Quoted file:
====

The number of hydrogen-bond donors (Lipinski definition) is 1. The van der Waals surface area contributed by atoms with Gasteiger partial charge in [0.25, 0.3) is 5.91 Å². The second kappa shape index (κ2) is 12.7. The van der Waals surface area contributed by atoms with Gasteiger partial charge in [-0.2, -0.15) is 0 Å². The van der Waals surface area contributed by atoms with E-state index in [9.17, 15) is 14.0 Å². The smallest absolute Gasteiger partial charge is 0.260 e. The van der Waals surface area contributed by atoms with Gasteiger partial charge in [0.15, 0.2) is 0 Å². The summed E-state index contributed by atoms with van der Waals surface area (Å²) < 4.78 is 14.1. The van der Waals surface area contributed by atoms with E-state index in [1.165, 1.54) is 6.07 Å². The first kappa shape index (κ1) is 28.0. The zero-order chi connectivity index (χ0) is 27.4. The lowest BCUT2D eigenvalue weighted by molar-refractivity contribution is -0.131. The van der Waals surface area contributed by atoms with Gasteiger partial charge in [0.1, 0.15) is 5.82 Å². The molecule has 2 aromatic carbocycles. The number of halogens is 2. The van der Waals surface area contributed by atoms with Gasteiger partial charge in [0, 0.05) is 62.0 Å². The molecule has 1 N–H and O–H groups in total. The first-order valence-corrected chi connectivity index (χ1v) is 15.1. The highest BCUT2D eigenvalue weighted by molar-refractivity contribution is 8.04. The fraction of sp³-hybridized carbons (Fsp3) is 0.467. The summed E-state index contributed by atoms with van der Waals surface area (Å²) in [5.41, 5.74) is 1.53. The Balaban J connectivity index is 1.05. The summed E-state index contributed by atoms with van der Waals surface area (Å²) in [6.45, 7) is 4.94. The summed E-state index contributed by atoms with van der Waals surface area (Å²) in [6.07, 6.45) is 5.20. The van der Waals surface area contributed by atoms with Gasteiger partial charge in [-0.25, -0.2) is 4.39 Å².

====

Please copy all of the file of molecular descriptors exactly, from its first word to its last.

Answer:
The number of hydrogen-bond donors (Lipinski definition) is 1. The van der Waals surface area contributed by atoms with Gasteiger partial charge in [0.25, 0.3) is 5.91 Å². The second kappa shape index (κ2) is 12.7. The van der Waals surface area contributed by atoms with Gasteiger partial charge in [-0.2, -0.15) is 0 Å². The van der Waals surface area contributed by atoms with E-state index in [9.17, 15) is 14.0 Å². The smallest absolute Gasteiger partial charge is 0.260 e. The van der Waals surface area contributed by atoms with Gasteiger partial charge in [0.15, 0.2) is 0 Å². The summed E-state index contributed by atoms with van der Waals surface area (Å²) < 4.78 is 14.1. The van der Waals surface area contributed by atoms with E-state index in [1.165, 1.54) is 6.07 Å². The first kappa shape index (κ1) is 28.0. The zero-order chi connectivity index (χ0) is 27.4. The lowest BCUT2D eigenvalue weighted by molar-refractivity contribution is -0.131. The van der Waals surface area contributed by atoms with Gasteiger partial charge in [0.1, 0.15) is 5.82 Å². The molecule has 2 aromatic carbocycles. The number of halogens is 2. The van der Waals surface area contributed by atoms with Gasteiger partial charge in [0, 0.05) is 62.0 Å². The molecule has 1 N–H and O–H groups in total. The first-order valence-corrected chi connectivity index (χ1v) is 15.1. The highest BCUT2D eigenvalue weighted by molar-refractivity contribution is 8.04. The fraction of sp³-hybridized carbons (Fsp3) is 0.467. The summed E-state index contributed by atoms with van der Waals surface area (Å²) in [5.41, 5.74) is 1.53. The Balaban J connectivity index is 1.05. The summed E-state index contributed by atoms with van der Waals surface area (Å²) in [6.45, 7) is 4.94. The summed E-state index contributed by atoms with van der Waals surface area (Å²) in [6.07, 6.45) is 5.20. The van der Waals surface area contributed by atoms with Gasteiger partial charge in [-0.25, -0.2) is 4.39 Å².